Well Mr Hun Sen,.. mind your own business and deal with your people first, before you put your hand into Myanmar and UN. Let UN do it's own job.
Some 600 hundred protesters, including Buddhist nuns and Cambodian Muslims, marched in the capital Tuesday to urge a speedier trial for former leaders of the murderous Khmer Rouge.
A long-delayed, United Nations-backed tribunal is seeking accountability for atrocities during the Khmer Rouge's 1975-79 rule, under which an estimated 1.7 million people died from starvation, disease, overwork and execution.
The marchers, with students and Buddhist monks also among them, walked some five kilometers (3 miles) to the tribunal's office on Phnom Penh's outskirts.
"If the process of the trial continues to be too slow, then the aging former Khmer Rouge leaders will be die before facing trial," said Yin Kean, a 72-year-old nun. "I wish to see these leaders taken to court soon so that they will reveal who is responsible for the deaths of Cambodians under their regime."
The genocide trials are scheduled to begin next year. Five high-ranking former leaders are in detention after being charged with crimes against humanity and other charges.
Tribunal spokesman Reach Sambath welcomed the marchers.
"Their presence here is a very significant step, showing that this court has received support from the entire Cambodian population," he said..............................................................................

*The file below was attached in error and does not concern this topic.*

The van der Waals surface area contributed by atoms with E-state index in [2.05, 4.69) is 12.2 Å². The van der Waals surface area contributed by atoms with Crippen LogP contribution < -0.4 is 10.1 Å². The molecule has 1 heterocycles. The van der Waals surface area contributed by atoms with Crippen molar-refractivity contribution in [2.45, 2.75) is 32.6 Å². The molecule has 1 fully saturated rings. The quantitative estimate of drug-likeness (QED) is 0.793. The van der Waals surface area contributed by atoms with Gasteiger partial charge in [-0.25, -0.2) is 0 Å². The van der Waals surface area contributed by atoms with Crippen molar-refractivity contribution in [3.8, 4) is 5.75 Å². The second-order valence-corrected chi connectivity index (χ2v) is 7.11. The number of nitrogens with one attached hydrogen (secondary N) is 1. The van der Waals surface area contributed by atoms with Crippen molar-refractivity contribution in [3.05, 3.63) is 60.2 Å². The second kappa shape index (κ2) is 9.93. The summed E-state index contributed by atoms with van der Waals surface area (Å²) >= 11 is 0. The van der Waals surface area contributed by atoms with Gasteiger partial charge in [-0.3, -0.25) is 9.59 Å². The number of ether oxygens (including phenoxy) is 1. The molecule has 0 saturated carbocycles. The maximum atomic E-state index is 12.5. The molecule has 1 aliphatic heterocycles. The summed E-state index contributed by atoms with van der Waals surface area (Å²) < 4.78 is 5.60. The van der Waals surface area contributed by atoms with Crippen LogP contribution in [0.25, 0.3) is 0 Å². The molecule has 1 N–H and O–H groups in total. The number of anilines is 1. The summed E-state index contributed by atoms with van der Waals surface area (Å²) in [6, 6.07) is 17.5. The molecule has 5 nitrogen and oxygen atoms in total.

Cambodian leader blasts report, says UN should leave Myanmar alone
The U.N. should leave Myanmar alone and stop disrupting the junta's progress toward democracy by issuing critical reports on human rights abuses, Cambodia's leader said Wednesday.
"Myanmar has been moving smoothly ahead," Prime Minister Hun Sen said, becoming perhaps the first national leader to publicly praise the country's military junta since its bloody September crackdown on pro-democracy protests.
Hun Sen, whose government is regularly criticized for human rights abuses, lashed out at a report released Friday by U.N. human rights investigator Paulo Sergio Pinheiro.
The report found that at least 31 people were killed during the Myanmar crackdown, twice the toll acknowledged by the junta. It also said that 650 people remained in custody and another 74 people were missing.
Hun Sen said the report did nothing but "disturb" Myanmar's efforts toward reform.
"If you just keep opposing and pressuring (Myanmar), how can it solve its own problems?" Hun Sen said during a speech at the inauguration of a government women's dormitory.
"Leave them some space to work," Hun Sen said, adding that he believed the junta's goals for the future match the U.N.'s. "They also want to have national reconciliation, democracy and respect for human rights."